Aggressive investors prioritise the growth of their capital. The majority, if not all, of their portfolio would be in assets like stocks, real estate or even cryptocurrencies. These investors can afford to take more risks given their long-time horizon (10+ years).
Moderate investors have a shorter time horizon of around five to 10 years. They will seek a balance between predictability (bonds) and growth (stocks). The exact allocation will differ, but the portion for bonds will generally be more sizeable (approximately 40 to 60 per cent) than it would be for more aggressive investors.
Conservative investors have short time frames (zero to five years). These investors are typically retirees with no other source of income. Thus, they get living expenses from their portfolio and other incidentals like emergencies. Their priority is the predictability of returns rather than the growth of their assets.
Ask an investment or financial planner about savings insurance that provides a twofold function: income and protection in the future.
Check your ability to take risk
Your income, expenses, relationship status and personality affect your risk tolerance. (Credit: Shutterstock)
Think carefully about how much risk you can objectively and financially afford. This should be the deciding factor for your readiness to invest. You can "afford" the risk if you can regularly contribute to your investment portfolio, won't need to dip into it in the near future and are equipped to handle potential losses.
Risk tolerance can change over time. Keep these questions in mind as you weigh your approach to investing:
- Financial goals: what are you saving for (house, car, family vacation, higher education)?
- Time horizon: how many years do you need to invest to achieve your financial goal?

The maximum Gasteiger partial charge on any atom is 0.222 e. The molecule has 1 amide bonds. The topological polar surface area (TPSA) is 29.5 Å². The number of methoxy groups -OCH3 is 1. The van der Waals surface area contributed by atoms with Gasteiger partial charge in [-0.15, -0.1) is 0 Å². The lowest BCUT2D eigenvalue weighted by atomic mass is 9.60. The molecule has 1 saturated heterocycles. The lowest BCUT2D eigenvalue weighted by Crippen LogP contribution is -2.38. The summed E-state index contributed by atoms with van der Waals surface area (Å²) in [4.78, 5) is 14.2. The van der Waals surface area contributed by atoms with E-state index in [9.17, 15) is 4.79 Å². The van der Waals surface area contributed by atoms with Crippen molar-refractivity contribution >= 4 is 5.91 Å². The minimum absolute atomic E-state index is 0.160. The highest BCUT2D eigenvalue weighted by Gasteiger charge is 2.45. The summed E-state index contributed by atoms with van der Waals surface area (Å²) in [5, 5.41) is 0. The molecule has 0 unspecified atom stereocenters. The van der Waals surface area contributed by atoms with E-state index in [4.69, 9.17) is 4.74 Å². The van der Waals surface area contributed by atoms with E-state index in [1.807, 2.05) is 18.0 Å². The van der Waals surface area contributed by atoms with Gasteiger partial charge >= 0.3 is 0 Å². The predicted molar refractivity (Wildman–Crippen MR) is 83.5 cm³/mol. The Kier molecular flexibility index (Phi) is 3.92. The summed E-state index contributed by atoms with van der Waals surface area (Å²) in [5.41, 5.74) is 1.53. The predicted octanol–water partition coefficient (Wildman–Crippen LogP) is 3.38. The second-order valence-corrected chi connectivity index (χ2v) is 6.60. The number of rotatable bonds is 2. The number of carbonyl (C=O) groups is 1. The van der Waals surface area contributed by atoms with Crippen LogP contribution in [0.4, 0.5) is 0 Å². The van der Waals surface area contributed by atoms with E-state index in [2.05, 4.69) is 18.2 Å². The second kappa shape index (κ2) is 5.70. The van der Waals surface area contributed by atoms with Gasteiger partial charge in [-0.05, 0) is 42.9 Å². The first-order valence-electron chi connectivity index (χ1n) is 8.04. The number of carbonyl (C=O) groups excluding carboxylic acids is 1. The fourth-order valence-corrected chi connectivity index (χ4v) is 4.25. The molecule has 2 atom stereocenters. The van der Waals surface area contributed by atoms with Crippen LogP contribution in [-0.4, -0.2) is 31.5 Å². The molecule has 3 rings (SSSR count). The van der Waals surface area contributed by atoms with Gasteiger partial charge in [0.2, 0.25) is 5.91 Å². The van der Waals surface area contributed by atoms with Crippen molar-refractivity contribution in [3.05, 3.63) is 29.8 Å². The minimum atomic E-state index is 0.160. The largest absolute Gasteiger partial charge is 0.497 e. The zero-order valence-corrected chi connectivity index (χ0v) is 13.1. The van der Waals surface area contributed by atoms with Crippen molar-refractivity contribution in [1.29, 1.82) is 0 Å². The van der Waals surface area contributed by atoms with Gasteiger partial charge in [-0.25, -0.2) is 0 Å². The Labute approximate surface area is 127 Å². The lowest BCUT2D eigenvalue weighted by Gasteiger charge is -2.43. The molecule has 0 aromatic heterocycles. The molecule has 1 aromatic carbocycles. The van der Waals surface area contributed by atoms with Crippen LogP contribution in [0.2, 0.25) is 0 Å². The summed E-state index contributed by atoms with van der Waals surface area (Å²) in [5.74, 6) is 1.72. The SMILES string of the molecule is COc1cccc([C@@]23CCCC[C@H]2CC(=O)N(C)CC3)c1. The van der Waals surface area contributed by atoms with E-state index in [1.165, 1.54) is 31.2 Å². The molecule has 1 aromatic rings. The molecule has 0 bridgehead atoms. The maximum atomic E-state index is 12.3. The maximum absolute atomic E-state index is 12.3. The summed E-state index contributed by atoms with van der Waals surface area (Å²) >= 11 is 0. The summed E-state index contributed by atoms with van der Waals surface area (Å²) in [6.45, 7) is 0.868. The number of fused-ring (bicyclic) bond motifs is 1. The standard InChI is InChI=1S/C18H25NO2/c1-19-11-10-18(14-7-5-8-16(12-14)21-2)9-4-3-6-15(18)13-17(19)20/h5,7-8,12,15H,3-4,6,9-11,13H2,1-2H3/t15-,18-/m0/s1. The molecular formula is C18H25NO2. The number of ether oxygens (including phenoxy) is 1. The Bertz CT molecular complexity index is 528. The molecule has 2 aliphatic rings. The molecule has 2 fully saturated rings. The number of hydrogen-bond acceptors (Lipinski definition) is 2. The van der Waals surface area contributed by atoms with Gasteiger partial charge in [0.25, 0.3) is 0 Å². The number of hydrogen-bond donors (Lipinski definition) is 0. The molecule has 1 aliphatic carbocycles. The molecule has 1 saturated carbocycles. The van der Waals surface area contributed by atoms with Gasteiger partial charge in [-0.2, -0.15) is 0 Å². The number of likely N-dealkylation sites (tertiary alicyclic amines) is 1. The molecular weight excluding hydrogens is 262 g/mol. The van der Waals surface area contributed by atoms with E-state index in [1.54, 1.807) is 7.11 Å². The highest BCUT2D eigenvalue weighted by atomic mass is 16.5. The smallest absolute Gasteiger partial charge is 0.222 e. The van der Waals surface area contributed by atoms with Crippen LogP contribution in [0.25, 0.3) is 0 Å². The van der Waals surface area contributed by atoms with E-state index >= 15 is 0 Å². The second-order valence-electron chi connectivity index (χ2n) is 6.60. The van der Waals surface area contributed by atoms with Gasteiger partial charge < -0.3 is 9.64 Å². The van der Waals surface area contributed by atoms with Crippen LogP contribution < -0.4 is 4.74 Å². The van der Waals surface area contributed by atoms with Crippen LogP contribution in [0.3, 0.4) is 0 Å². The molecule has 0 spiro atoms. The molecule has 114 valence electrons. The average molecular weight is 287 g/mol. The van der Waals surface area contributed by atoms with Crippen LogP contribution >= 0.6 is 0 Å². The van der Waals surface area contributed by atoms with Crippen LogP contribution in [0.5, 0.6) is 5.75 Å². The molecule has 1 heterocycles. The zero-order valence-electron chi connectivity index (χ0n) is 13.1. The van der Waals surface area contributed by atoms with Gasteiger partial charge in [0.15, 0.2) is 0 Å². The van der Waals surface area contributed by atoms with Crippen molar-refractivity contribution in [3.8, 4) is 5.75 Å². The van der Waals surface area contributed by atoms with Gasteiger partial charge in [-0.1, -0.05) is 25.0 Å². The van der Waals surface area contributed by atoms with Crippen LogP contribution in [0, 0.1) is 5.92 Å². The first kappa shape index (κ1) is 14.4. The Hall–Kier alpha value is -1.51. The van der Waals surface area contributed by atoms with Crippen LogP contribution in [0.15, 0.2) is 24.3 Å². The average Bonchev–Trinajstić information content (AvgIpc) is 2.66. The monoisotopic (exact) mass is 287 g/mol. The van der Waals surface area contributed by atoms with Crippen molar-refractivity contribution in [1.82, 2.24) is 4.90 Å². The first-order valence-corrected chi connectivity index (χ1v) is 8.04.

- Age: what is your time horizon?
Determining your risk tolerance requires research, reflection and expert opinion. Work with a professional financial advisor to help you determine your profile better and point you in the right direction.
You can achieve financial independence with a solid money management foundation. Watch as finance experts Anna Haotanto and Lachlan Campbell of the AIA Voices community share tips you can do today to achieve financial wellness in the future.
AIA Voices is a community of influential and educational voices from around Asia to talk about life, health and wellness. A platform to educate, motivate and inspire people to make positive behavioural changes on their health and wellness journey. Providing an opportunity for communities across Asia to connect, collaborate, and learn from each other. Designed to drive AIA One Billion, our ambition to engage a billion people to live Healthier, Longer, Better Lives by 2030.
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ResearchGate. 2020. Determinants of Financial Risk Tolerance and its influence on Investment decisions. [online] [Accessed on 11 August 2022]
Sage Journals. 2020. Financial Literacy and Financial Risk Tolerance of Individual Investors: Multinomial Logistic Regression Approach. [online] [Accessed on 11 August 2022]